A discursive lesson


One parent suggested that his son enjoyed lessons in our department because of ‘the discursive and serendipitous mode of teaching.’ A girl pupil described it as ‘picking flowers beside the road.’

Mindful of this, on a sweltering hot day, with the air full of sleep, in a class of 14-year olds, it seemed good to read a piece from Dale’s Latin passages*, based apparently on a chapter in Josephus.

In a generous hour, there were several discursions started by teacher, or pupils, or a combination. Some got a mention, some an airing.

Herod Agrippa is disgraced by the emperor Tiberius, but in happier times demonstrates by his actions that he always rewards a kindness.

Agrippa, quod Tiberium imperatorem vituperaverat, ante portas palatii in vinculis detentus est. sol iam in medio caelo erat et eum ita opprimebat, ut crederet se siti moriturum esse, nisi aqua sibi daretur. subito servum, Thaumastum nomine, qui urnam aqua plenam ferebat, conspexit. igitur eum rogavit num se bibere permitteret. servus statim aquam ei dedit: cui Agrippa ‘numquam’ inquit ‘benevolentiae tuae immemor ero.’
cum Tiberius mortuus esset Agrippa non modo a Caligula liberatus est, sed etiam rex Iudaeorum factus est. postquam ad hunc honorem attigit, Agrippa non tam turpis erat ut Thaumastum neglegeret. itaque eum vilicum suum creavit.


Herod Agrippa—his identity—better portrayed by Josephus than by St Luke.

Tiberium—his parentage—whether Augustus’s first choice for successor—reasons why so feared and disliked—enigmatic behaviour­—non-verbal communication his development area—the delatores—rehabilitation of the crime of maiestas—the island of Capri—Sejanus.

imperatorem—not an Anglicism—first title given on coins.

vituperaverat—words becoming treasonable under Tiberius—whether there was ever free speech in Rome.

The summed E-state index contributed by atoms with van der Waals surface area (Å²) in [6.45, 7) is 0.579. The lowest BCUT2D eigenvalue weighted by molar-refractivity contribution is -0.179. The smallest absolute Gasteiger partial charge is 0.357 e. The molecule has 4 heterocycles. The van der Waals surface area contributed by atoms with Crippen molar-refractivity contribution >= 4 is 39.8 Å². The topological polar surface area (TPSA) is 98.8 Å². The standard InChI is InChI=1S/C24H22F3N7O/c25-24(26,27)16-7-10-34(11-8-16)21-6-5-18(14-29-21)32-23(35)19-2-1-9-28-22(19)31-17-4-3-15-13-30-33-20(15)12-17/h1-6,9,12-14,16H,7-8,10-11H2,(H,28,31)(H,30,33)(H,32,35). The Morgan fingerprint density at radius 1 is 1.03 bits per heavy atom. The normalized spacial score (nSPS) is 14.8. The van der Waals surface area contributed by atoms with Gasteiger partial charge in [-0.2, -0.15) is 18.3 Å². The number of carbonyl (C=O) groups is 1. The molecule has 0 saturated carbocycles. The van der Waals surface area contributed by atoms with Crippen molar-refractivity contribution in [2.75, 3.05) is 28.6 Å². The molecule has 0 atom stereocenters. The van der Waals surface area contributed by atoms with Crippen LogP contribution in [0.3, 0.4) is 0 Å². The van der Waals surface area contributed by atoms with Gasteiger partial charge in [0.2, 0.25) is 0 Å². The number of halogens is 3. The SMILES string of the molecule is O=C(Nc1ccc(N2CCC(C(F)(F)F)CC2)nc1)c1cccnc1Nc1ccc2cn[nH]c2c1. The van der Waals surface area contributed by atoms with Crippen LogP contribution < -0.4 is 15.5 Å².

palatii—the name of the hill, but after Augustus also the name of the emperor’s residence: see earlier post http://teacherofclassics.com/?p=331

detentus est—etymology of the English word detain—Old French detenir.

in medio caelo—season of the year—heat—sundials—Roman knowledge of cosmology.

opprimebat—compounds of premo and their derivatives.

daretur—reason for the subjunctive.

Thaumastum—meaning of the name—Thaumastus apparently a Greek slave of Caligula’s—not the same name as Thomas, Hebrew, meaning ‘twin’.

urnam—how the citizens of Rome got fresh water—obtaining it a woman’s job in Greece—and in Judaea—respect for women in Rome—aqueducts.

Caligula—ecstatic reaction to his accession—reasons for it—Germanicus and Agrippina—process of his downfall—manner of his death—theories about his behaviour—name of his successor.

rex Iudaeorum—client kings—relations between kings of Judaea and emperors.

attigit —etymology of the English word attain—other derivatives—bills of attainder—forbidden in US constitution—Henry VIII.

vilicum—two deceptively different meanings of the word bailiff—Bailiff on the island of Guernsey—Bailiwick—English suffix -wick (see OED)—word wyke obsolete by 1400.


One colleague loves reading Shakespeare in the Arden edition because it has the notes at the bottom of the page. The same attractive layout is found in Jebb’s editions of Sophocles—and the question arises: what is the point of having notes at the back?

Perhaps there could be a word for a lover of footnotes.


*C. M. Dale, Latin passages for translation and comprehension, CUP 1981.